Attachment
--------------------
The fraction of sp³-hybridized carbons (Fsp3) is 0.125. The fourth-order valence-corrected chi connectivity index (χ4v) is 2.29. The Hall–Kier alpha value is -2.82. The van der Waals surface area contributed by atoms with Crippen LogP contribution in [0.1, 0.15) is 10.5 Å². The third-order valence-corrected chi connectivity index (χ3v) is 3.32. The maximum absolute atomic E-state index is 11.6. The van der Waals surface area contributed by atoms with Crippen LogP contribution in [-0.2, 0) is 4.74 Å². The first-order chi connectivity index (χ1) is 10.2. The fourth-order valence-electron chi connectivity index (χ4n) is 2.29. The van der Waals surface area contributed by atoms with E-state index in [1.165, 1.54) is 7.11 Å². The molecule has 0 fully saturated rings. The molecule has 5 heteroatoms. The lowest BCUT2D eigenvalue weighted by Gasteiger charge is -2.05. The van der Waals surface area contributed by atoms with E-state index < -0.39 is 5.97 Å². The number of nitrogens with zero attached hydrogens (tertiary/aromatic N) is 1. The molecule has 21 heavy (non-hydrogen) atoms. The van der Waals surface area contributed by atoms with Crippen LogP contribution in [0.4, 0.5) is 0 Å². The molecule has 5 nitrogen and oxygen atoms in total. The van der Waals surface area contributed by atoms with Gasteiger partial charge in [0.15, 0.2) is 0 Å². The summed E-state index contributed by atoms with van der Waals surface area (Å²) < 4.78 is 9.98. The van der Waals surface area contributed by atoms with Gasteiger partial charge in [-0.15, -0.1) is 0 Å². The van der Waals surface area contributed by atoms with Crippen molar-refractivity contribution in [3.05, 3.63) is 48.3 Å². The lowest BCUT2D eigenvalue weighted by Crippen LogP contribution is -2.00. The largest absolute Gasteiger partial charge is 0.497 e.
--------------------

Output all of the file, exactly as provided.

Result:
The fraction of sp³-hybridized carbons (Fsp3) is 0.125. The fourth-order valence-corrected chi connectivity index (χ4v) is 2.29. The Hall–Kier alpha value is -2.82. The van der Waals surface area contributed by atoms with Crippen LogP contribution in [0.1, 0.15) is 10.5 Å². The third-order valence-corrected chi connectivity index (χ3v) is 3.32. The maximum absolute atomic E-state index is 11.6. The van der Waals surface area contributed by atoms with Crippen LogP contribution in [-0.2, 0) is 4.74 Å². The first-order chi connectivity index (χ1) is 10.2. The fourth-order valence-electron chi connectivity index (χ4n) is 2.29. The van der Waals surface area contributed by atoms with E-state index in [1.165, 1.54) is 7.11 Å². The molecule has 0 fully saturated rings. The molecule has 5 heteroatoms. The lowest BCUT2D eigenvalue weighted by Gasteiger charge is -2.05. The van der Waals surface area contributed by atoms with E-state index < -0.39 is 5.97 Å². The number of nitrogens with zero attached hydrogens (tertiary/aromatic N) is 1. The molecule has 21 heavy (non-hydrogen) atoms. The van der Waals surface area contributed by atoms with Crippen LogP contribution in [0.4, 0.5) is 0 Å². The molecule has 5 nitrogen and oxygen atoms in total. The van der Waals surface area contributed by atoms with Gasteiger partial charge in [0.15, 0.2) is 0 Å². The summed E-state index contributed by atoms with van der Waals surface area (Å²) < 4.78 is 9.98. The van der Waals surface area contributed by atoms with Gasteiger partial charge in [-0.15, -0.1) is 0 Å². The van der Waals surface area contributed by atoms with Crippen molar-refractivity contribution in [3.05, 3.63) is 48.3 Å². The lowest BCUT2D eigenvalue weighted by Crippen LogP contribution is -2.00. The largest absolute Gasteiger partial charge is 0.497 e.